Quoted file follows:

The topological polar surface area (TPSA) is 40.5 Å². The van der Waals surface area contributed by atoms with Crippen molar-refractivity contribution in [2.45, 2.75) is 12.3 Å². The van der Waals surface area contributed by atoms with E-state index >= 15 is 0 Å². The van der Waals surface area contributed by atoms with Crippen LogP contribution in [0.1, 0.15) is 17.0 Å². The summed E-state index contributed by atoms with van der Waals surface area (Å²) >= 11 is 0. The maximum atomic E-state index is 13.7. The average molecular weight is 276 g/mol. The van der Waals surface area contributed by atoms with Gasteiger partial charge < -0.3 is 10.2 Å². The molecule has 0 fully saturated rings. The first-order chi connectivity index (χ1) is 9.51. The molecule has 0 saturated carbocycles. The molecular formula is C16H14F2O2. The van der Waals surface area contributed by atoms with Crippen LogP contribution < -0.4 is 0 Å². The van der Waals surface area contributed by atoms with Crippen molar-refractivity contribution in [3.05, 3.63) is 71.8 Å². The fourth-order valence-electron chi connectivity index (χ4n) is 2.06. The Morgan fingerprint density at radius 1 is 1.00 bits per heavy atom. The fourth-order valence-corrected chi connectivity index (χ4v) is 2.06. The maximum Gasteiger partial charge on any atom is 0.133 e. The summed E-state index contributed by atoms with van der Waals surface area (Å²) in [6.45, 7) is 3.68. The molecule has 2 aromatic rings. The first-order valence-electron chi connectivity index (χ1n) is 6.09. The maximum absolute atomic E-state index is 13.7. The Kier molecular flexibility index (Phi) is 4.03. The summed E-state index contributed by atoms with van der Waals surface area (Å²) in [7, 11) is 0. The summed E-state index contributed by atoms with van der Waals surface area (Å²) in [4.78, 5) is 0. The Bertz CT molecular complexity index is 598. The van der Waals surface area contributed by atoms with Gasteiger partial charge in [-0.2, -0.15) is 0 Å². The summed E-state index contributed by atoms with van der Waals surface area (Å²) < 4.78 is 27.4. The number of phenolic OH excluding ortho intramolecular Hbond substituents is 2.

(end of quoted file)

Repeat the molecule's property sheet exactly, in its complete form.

The topological polar surface area (TPSA) is 40.5 Å². The van der Waals surface area contributed by atoms with Crippen molar-refractivity contribution in [2.45, 2.75) is 12.3 Å². The van der Waals surface area contributed by atoms with E-state index >= 15 is 0 Å². The van der Waals surface area contributed by atoms with Crippen LogP contribution in [0.1, 0.15) is 17.0 Å². The summed E-state index contributed by atoms with van der Waals surface area (Å²) >= 11 is 0. The maximum atomic E-state index is 13.7. The average molecular weight is 276 g/mol. The van der Waals surface area contributed by atoms with Gasteiger partial charge < -0.3 is 10.2 Å². The molecule has 0 fully saturated rings. The first-order chi connectivity index (χ1) is 9.51. The molecule has 0 saturated carbocycles. The molecular formula is C16H14F2O2. The van der Waals surface area contributed by atoms with Crippen LogP contribution < -0.4 is 0 Å². The van der Waals surface area contributed by atoms with Crippen molar-refractivity contribution in [3.05, 3.63) is 71.8 Å². The fourth-order valence-electron chi connectivity index (χ4n) is 2.06. The Morgan fingerprint density at radius 1 is 1.00 bits per heavy atom. The fourth-order valence-corrected chi connectivity index (χ4v) is 2.06. The maximum Gasteiger partial charge on any atom is 0.133 e. The summed E-state index contributed by atoms with van der Waals surface area (Å²) in [6.45, 7) is 3.68. The molecule has 2 aromatic rings. The first-order valence-electron chi connectivity index (χ1n) is 6.09. The maximum absolute atomic E-state index is 13.7. The Kier molecular flexibility index (Phi) is 4.03. The summed E-state index contributed by atoms with van der Waals surface area (Å²) in [7, 11) is 0. The summed E-state index contributed by atoms with van der Waals surface area (Å²) in [4.78, 5) is 0. The Bertz CT molecular complexity index is 598. The van der Waals surface area contributed by atoms with Gasteiger partial charge in [-0.2, -0.15) is 0 Å². The summed E-state index contributed by atoms with van der Waals surface area (Å²) < 4.78 is 27.4. The number of phenolic OH excluding ortho intramolecular Hbond substituents is 2.